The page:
AHCA Could Have Deadly Consequences for Utah’s Most Vulnerable

22 March 2017 Published in Press Release Archive

Save Medicaid Utah, a coalition whose members include AARP Utah, the Disability Law Center, Utah Family Voices, the Utah Health Policy Project, and Voices for Utah Children, has formed to advocate for preserving and strengthening Medicaid at a time when its viability is under attack in Congress. At stake is the health, well-being, and quality of life of over 320,000 individuals and working families in Utah – including more than 198,000 children, almost 16,000 seniors, and over 34,000 persons with disabilities.


“Medicaid supports our most vulnerable friends, neighbors, and family members,” says Micah. Vorwaller, Health Policy Analyst and Legislative Counsel with the Utah Health Policy Project. The Congressional Budget Office estimates the American Health Care Act (AHCA) will cut $880 billion from Medicaid over the next decade. As a result, some 14 million Americans will likely lose access to quality and affordable care over the same period. “With that size of a cut, many poor Utahns will undoubtedly lose coverage,” Vorwaller said. The House plans to vote on the legislation sometime tomorrow, March 23rd.


In addition to the cuts directly related to this drastic funding loss, the AHCA undermines the successful 50-year state and federal partnership underlying Medicaid. The partnership has meant that, in good times and bad, the federal government has covered about 2/3 of the cost of care for eligible Utahns. However, a Voices for Utah Children analysis found that, if the caps or block grants proposed in the bill had been in place for the last 10 years, Utah would be facing an estimated $650 million shortfall today.


Such a prospect is especially scary for parents of the thousands of children who would lose their comprehensive benefits under the existing program. Gina Pola-Money, Director of Utah Family Voices, notes, “Many families of children with special health care needs have private health insurance but still have to utilize Medicaid for their unmet needs.” Similarly, Jessie Mandle, Senior Health Policy Analyst with Voices for Utah Children, emphasizes that, “Medicaid is the cornerstone of children’s health coverage; any cuts, block grants or caps will undermine the health and well-being of Utah children and families.”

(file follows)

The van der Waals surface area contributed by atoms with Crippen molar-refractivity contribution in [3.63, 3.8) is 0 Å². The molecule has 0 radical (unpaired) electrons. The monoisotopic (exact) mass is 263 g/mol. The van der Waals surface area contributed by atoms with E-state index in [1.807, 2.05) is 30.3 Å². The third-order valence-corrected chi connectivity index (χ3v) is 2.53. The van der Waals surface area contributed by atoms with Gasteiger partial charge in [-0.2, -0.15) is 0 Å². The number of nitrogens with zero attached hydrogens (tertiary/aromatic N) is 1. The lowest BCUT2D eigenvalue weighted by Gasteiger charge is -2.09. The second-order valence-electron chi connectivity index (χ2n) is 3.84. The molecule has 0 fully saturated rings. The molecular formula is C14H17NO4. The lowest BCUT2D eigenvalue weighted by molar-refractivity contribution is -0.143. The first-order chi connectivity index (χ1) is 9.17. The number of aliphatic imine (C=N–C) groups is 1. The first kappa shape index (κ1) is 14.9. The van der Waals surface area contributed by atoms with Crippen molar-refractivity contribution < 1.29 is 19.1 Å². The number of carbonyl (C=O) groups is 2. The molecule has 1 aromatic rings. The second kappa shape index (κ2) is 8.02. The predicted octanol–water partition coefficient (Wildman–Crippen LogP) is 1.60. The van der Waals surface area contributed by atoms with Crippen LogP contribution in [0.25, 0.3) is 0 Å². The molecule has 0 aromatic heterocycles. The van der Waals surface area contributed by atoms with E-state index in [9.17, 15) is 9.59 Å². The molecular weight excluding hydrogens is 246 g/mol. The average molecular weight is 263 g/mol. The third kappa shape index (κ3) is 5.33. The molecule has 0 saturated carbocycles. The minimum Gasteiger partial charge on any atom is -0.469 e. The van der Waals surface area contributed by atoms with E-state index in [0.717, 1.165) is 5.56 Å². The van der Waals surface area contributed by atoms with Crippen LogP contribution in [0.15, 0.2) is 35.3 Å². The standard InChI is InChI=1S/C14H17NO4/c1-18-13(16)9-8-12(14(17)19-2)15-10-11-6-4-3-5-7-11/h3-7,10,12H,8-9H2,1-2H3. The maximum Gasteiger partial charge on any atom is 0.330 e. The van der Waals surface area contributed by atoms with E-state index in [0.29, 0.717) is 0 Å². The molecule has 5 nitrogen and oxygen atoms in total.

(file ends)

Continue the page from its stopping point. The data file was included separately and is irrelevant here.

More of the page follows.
Danny Harris, Associate State Director of Advocacy for AARP Utah, contends, “Providing a fixed amount of federal funding, as envisioned by the AHCA, could shift overwhelming costs to Utah taxpayers and families, who would be unable to shoulder the costs of care, harming some of Utah’s most vulnerable citizens at a time when their needs are increasing.” Faced with scarce resources and tough choices, the state may be tempted, or forced, to provide only bare-bones care to as few individuals as possible. Disability Law Center Public Policy Advocate, Andrew Riggle, worries, “We could see a rapid return to the dark days of mass institutionalization if services designed to help keep individuals in their home or community or be as independent as possible – like outpatient mental health care, group homes, in-home nursing, or personal care supports – disappear.”


Save Medicaid Utah encourages its constituencies to ask their representatives to oppose the AHCA, and to hold them accountable for their vote.


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